Imagine the following: you are running an IPv6 only network. And now someone asks you to pass IPv4 traffic through it, without tunneling it. Was sounds crazy at first, is actually quite feasible.
A short routing recap
Routers have routing tables. The routing tables basically say "if you receive a packet for this host, send it to that router".
The important thing about this process is that the information on where to send it to, is not in the packet.
How to send IPv4 packets via IPv6
Because the next hop is not written into the IPv4 packet, the router is free to forward the packet via any method it thinks is the best. And if that happens to be IPv6 - well, it will forward the IPv4 packet via an IPv6 neighbour.
A practical example!
In the IPv6 only coworking network in the Digital Chalet, I can add an IPv4 default route via the IPv6 router:
[root@diamond ~]# ip route add 0/0 nexthop via inet6 fe80::21b:21ff:febb:6934 dev wlp0s20f3 [root@diamond ~]# ip r default via inet6 fe80::21b:21ff:febb:6934 dev wlp0s20f3 [root@diamond ~]#
Now to be able to actually transmit IPv4 packets, I do need a source IPv4 address. In the current network I can use an address in the unused 10.0.8.0/22 network, however I'll add it with a /32 mask to make it clear that there is no interface local route applied:
[root@diamond ~]# ip addr add 10.0.8.42/32 dev wlp0s20f3 [root@diamond ~]# ip r default via inet6 fe80::21b:21ff:febb:6934 dev wlp0s20f3 [root@diamond ~]# ip a sh dev wlp0s20f3 2: wlp0s20f3: <BROADCAST,MULTICAST,UP,LOWER_UP> mtu 1500 qdisc noqueue state UP group default qlen 1000 link/ether 24:ee:9a:54:c3:bf brd ff:ff:ff:ff:ff:ff inet 10.0.8.42/32 scope global wlp0s20f3 valid_lft forever preferred_lft forever inet6 2a0a:e5c0:0:4:c6ea:b1a8:ec14:6f35/64 scope global dynamic mngtmpaddr noprefixroute valid_lft 86400sec preferred_lft 14400sec inet6 fe80::3b98:cb58:ed02:c25/64 scope link valid_lft forever preferred_lft forever [root@diamond ~]#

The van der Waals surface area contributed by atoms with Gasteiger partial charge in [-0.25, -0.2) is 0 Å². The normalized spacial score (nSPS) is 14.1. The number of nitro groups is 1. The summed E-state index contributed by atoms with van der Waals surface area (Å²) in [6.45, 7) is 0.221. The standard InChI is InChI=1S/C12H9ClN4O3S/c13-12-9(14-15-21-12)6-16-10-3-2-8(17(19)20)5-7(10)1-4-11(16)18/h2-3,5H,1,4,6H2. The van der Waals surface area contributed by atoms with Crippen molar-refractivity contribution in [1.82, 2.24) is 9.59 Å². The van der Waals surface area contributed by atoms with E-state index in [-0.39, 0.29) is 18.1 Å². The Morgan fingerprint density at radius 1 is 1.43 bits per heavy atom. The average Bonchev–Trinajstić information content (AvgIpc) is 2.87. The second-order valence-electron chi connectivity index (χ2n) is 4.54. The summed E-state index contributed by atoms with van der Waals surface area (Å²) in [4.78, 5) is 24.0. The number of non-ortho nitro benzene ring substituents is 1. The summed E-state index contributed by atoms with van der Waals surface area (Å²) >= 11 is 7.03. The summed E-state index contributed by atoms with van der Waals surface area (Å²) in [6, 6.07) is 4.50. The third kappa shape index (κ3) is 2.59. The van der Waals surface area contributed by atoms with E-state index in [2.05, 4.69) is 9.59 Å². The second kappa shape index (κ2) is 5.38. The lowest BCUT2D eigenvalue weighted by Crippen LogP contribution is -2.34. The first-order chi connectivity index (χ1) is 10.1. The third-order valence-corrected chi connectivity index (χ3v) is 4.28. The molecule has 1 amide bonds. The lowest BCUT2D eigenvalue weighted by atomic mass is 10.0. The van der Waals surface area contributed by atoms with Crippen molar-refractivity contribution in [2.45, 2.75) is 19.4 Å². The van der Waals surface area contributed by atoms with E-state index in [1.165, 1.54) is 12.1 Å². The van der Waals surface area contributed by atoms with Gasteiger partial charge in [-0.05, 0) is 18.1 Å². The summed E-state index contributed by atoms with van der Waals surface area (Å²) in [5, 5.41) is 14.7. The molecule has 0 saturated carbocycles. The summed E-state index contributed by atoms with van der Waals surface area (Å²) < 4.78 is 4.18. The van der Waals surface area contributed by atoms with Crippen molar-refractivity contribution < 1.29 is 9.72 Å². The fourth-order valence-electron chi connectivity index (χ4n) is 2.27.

And I can indeed ping another IPv4 address, routed via IPv6!
[root@diamond ~]# ping -4 10.0.8.3 PING 10.0.8.3 (10.0.8.3) 56(84) bytes of data. 64 bytes from 10.0.8.3: icmp_seq=1 ttl=64 time=2.37 ms ^C --- 10.0.8.3 ping statistics --- 1 packets transmitted, 1 received, 0% packet loss, time 0ms rtt min/avg/max/mdev = 2.365/2.365/2.365/0.000 ms [root@diamond ~]#
Why would anyone want to do this? It's quite easy: with this you can route an IPv4 address to an IPv6 only host. This enables IPv6 only resources to create and send IPv4 packets, even if they don't have IPv4 routes.
Do it yourself
If you don't believe us that it is possible, you can test it yourself on IPv6 only VMs on IPv6OnlyHosting.com.